A domainpart consisting of a fully qualified domain name MUST be an "internationalized domain name" as defined in [IDNA2003] (Faltstrom, P., Hoffman, P., and A. Costello, “Internationalizing Domain Names in Applications (IDNA),” March 2003.), that is, it MUST be "a domain name in which every label is an internationalized label" and MUST follow the rules for construction of internationalized domain names specified in [IDNA2003] (Faltstrom, P., Hoffman, P., and A. Costello, “Internationalizing Domain Names in Applications (IDNA),” March 2003.). When preparing a text label (consisting of a sequence of UTF-8 encoded Unicode code points) for representation as an internationalized label in the process of constructing an XMPP domainpart or comparing two XMPP domainparts, an application MUST ensure that for each text label it is possible to apply without failing the ToASCII operation specified in [IDNA2003] (Faltstrom, P., Hoffman, P., and A. Costello, “Internationalizing Domain Names in Applications (IDNA),” March 2003.) with the UseSTD3ASCIIRules flag set (thus forbidding ASCII code points other than letters, digits, and hyphens). If the ToASCII operation can be applied without failing, then the label is an internationalized label. (Note: The ToASCII operation includes application of the [NAMEPREP] (Hoffman, P. and M. Blanchet, “Nameprep: A Stringprep Profile for Internationalized Domain Names (IDN),” March 2003.) profile of [STRINGPREP] (Hoffman, P. and M. Blanchet, “Preparation of Internationalized Strings ("stringprep"),” December 2002.) and encoding using the algorithm specified in [PUNYCODE] (Costello, A., “Punycode: A Bootstring encoding of Unicode for Internationalized Domain Names in Applications (IDNA),” March 2003.); for details, see [IDNA2003] (Faltstrom, P., Hoffman, P., and A. Costello, “Internationalizing Domain Names in Applications (IDNA),” March 2003.).) Although XMPP applications do not communicate the output of the ToASCII operation (called an "ACE label") over the wire, it MUST be possible to apply that operation without failing to each internationalized label. If an XMPP application receives as input an ACE label, it SHOULD convert that ACE label to an internationalized label using the ToUnicode operation (see [IDNA2003] (Faltstrom, P., Hoffman, P., and A. Costello, “Internationalizing Domain Names in Applications (IDNA),” March 2003.)) before including the label in an XMPP domainpart that will be communicated over the wire on an XMPP network (however, instead of converting the label, there are legitimate reasons why an application might instead refuse the input altogether and return an error to the entity that provided the offending data).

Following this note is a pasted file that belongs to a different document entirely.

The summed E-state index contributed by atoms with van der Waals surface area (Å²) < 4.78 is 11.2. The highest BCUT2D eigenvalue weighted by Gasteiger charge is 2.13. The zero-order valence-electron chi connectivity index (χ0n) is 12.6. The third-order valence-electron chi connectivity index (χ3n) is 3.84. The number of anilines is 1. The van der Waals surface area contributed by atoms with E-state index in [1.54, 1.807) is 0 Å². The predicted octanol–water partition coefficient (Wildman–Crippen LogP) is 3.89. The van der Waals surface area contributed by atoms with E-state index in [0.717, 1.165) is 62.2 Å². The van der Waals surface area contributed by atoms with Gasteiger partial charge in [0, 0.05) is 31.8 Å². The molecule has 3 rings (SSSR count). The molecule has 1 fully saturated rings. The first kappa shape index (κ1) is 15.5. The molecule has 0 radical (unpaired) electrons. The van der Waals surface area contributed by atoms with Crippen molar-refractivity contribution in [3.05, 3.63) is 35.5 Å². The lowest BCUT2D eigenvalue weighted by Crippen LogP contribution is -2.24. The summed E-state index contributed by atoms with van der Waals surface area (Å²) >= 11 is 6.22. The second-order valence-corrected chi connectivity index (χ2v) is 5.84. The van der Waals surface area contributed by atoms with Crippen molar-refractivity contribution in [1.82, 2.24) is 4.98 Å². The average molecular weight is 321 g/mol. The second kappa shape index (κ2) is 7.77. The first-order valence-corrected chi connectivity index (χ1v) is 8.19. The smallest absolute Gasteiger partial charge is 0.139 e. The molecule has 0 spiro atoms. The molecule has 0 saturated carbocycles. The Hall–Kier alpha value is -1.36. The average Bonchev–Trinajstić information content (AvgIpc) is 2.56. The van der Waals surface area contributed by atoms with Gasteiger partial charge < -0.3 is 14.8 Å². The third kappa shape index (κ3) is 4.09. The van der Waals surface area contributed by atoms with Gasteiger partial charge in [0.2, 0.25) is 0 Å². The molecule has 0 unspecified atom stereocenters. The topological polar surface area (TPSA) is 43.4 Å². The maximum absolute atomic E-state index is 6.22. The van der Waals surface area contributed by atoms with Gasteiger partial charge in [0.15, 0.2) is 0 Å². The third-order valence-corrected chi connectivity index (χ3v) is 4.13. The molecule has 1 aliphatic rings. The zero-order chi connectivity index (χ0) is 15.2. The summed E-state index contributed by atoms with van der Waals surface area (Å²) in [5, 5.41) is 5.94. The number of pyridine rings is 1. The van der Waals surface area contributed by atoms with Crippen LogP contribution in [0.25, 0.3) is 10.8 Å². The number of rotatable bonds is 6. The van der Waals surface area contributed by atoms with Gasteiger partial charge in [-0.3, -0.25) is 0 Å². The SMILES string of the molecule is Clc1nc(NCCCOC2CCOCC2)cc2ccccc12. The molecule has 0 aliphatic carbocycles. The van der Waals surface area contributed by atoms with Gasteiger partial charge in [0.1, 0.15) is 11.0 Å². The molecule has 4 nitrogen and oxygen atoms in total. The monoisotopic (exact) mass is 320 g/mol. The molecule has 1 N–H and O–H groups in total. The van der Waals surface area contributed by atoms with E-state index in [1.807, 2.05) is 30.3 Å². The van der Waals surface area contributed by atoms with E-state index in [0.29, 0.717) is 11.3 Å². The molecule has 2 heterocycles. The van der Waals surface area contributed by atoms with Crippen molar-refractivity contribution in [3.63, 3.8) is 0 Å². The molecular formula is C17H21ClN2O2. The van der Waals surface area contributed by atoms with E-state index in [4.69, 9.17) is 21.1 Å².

A domainpart MUST NOT be zero bytes in length and MUST NOT be more than 1023 bytes in length. This rule is to be enforced after any mapping or normalization resulting from application of the Nameprep profile of stringprep (e.g., in Nameprep some characters can be mapped to nothing, which might result in a string of zero length). Naturally, the length limits of [DNS] (Mockapetris, P., “Domain names - implementation and specification,” November 1987.) apply, and nothing in this document is to be interpreted as overriding those more fundamental limits.

In the terms of IDNA2008 [IDNA‑DEFS] (Klensin, J., “Internationalized Domain Names for Applications (IDNA): Definitions and Document Framework,” August 2010.), the domainpart of a JID is a "domain name slot".



 TOC 

2.3.  Localpart

The LOCALPART of a JID is an optional identifier placed before the domainpart and separated from the latter by the '@' character. Typically a localpart uniquely identifies the entity requesting and using network access provided by a server (i.e., a local account), although it can also represent other kinds of entities (e.g., a chat room associated with a multi-user chat service). The entity represented by an XMPP localpart is addressed within the context of a specific domain.